The invention further encompasses an inventive manufacturing technique. A vane is placed next to an air bag opening on a support. Rather than placing the vane outside of the air bag, the vane is extended into the air bag. The air bag is then attached around the support. This technique thus permits inflation gas to be directed toward the vehicle occupant without a significant loss of heat.
FIG. 1 illustrates inventive air bag module 10 comprising air bag 14 and air bag inflator 30. Like existing air bag modules, air bag 14 has an exterior surface 22 that defines an interior cavity 18. Moreover, air bag inflator 30 has outlets 34, which, during deployment, direct inflation gas along the direction of path A. Path A may be at a 30° angle to an axis of inflator 30, axis X. Without guide structures, air bag 18 would tend to deploy generally along the direction of path A.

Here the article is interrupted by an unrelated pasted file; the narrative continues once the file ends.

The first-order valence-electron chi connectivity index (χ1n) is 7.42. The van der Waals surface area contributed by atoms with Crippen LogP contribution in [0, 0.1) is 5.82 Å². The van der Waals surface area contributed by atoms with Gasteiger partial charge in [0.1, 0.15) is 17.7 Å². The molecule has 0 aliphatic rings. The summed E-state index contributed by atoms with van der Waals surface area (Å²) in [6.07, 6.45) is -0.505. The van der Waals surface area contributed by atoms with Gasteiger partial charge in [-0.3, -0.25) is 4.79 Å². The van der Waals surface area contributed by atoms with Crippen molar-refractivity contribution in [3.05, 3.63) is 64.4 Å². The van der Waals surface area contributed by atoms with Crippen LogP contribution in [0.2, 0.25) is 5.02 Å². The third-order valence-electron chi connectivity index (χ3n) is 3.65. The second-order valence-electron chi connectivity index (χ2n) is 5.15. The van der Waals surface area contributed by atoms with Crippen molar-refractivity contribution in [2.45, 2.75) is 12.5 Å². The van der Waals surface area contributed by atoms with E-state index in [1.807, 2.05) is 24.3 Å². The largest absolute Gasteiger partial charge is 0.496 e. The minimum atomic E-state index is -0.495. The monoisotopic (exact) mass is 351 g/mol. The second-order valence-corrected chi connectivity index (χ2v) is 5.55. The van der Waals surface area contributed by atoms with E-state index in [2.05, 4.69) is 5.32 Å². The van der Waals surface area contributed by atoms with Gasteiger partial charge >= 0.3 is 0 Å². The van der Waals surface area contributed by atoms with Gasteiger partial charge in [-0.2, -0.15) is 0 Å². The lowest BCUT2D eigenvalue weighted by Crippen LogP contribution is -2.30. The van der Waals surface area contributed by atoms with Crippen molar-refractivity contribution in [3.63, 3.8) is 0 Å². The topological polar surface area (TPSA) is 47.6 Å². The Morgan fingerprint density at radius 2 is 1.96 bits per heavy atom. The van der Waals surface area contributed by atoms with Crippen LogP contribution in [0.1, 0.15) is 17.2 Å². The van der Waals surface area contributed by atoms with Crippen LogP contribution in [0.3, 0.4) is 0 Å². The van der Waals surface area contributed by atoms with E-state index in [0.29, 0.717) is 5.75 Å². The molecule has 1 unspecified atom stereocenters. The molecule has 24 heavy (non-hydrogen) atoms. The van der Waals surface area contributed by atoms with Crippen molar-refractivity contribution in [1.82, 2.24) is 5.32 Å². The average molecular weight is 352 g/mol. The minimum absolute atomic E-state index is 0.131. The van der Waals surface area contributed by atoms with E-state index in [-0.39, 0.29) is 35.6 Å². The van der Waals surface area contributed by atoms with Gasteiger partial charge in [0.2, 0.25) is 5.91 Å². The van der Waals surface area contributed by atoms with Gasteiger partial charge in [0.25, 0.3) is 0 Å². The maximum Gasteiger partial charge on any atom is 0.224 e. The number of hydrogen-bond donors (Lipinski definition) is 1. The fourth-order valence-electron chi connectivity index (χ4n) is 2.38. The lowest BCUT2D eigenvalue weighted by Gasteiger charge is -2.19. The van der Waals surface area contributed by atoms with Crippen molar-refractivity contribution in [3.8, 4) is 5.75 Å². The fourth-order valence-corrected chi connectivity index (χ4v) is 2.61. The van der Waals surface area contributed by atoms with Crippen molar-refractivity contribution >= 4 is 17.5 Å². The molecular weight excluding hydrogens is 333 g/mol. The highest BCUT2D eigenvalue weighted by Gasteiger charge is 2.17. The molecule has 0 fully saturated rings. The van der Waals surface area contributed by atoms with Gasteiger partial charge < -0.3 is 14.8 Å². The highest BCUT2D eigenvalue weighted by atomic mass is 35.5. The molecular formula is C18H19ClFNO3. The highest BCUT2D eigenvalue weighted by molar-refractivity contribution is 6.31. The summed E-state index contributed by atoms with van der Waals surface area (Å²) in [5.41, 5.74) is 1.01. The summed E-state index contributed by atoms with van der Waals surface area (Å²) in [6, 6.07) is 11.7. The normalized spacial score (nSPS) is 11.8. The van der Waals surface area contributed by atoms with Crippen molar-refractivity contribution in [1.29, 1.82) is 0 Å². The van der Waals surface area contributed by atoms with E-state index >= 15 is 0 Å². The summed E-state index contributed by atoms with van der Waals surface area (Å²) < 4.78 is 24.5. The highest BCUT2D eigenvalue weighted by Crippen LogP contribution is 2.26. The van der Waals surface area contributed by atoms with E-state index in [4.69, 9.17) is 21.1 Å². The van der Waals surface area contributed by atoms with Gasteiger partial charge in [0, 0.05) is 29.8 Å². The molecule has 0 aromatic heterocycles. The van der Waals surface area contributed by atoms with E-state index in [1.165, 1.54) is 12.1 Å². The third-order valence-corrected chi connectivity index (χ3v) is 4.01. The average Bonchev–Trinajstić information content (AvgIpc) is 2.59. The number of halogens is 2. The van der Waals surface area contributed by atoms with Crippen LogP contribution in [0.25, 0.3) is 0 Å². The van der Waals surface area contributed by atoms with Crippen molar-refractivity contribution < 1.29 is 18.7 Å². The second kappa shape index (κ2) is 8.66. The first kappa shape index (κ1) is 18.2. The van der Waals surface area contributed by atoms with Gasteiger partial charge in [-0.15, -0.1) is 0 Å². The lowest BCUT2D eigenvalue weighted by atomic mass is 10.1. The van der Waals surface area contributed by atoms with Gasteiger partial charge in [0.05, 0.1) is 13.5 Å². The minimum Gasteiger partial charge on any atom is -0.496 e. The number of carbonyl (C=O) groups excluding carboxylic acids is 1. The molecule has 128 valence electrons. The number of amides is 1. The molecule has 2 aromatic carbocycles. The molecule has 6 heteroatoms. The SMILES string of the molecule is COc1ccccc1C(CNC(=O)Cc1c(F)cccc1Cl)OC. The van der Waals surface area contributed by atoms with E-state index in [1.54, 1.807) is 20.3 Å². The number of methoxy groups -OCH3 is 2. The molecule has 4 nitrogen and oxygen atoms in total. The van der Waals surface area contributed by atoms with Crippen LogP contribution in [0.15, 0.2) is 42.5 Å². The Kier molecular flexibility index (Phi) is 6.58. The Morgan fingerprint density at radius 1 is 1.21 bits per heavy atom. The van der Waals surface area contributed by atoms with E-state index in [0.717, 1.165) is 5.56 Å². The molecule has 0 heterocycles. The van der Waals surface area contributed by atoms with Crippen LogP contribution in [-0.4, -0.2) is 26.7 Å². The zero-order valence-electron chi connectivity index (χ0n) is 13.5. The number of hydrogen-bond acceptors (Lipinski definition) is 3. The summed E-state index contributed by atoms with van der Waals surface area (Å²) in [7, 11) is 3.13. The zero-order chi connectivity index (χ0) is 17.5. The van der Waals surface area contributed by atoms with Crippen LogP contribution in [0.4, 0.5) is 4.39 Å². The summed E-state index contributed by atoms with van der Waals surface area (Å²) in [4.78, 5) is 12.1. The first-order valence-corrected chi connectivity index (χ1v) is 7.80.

To address this issue, air bag module 10 has support 46 to redirect the flow of inflation gas from air bag inflator 30. Air bag support 46 has air bag openings 26 that permit the passage of inflation gas into interior cavity 18 from outlets 34 of air bag inflator 30. In addition, support 46 has vanes 38 that extend at an angle relative to support 46 as shown. The disclosed angle is approximately 60° or a 120° angle relative to axis X. As further shown in FIG. 1, each vane 38 is located adjacent each air bag opening 26. As a consequence of the location of vanes 38 relative to air bag openings 26, inflation gas passes through air bag openings 26 along vanes 38 in the direction of path B, a path transverse to path A. The net effect is to cause air bag 14 to expand in the direction of path C towards a vehicle occupant. Because vanes 38 extend from air bag openings 26 into interior cavity 18, heat loss is significantly minimized. Air bag 14 and hot inflation gas within air bag 14 insulates vanes 38 and allows the inflation gas to maintain its high temperature to optimally expand air bag 14.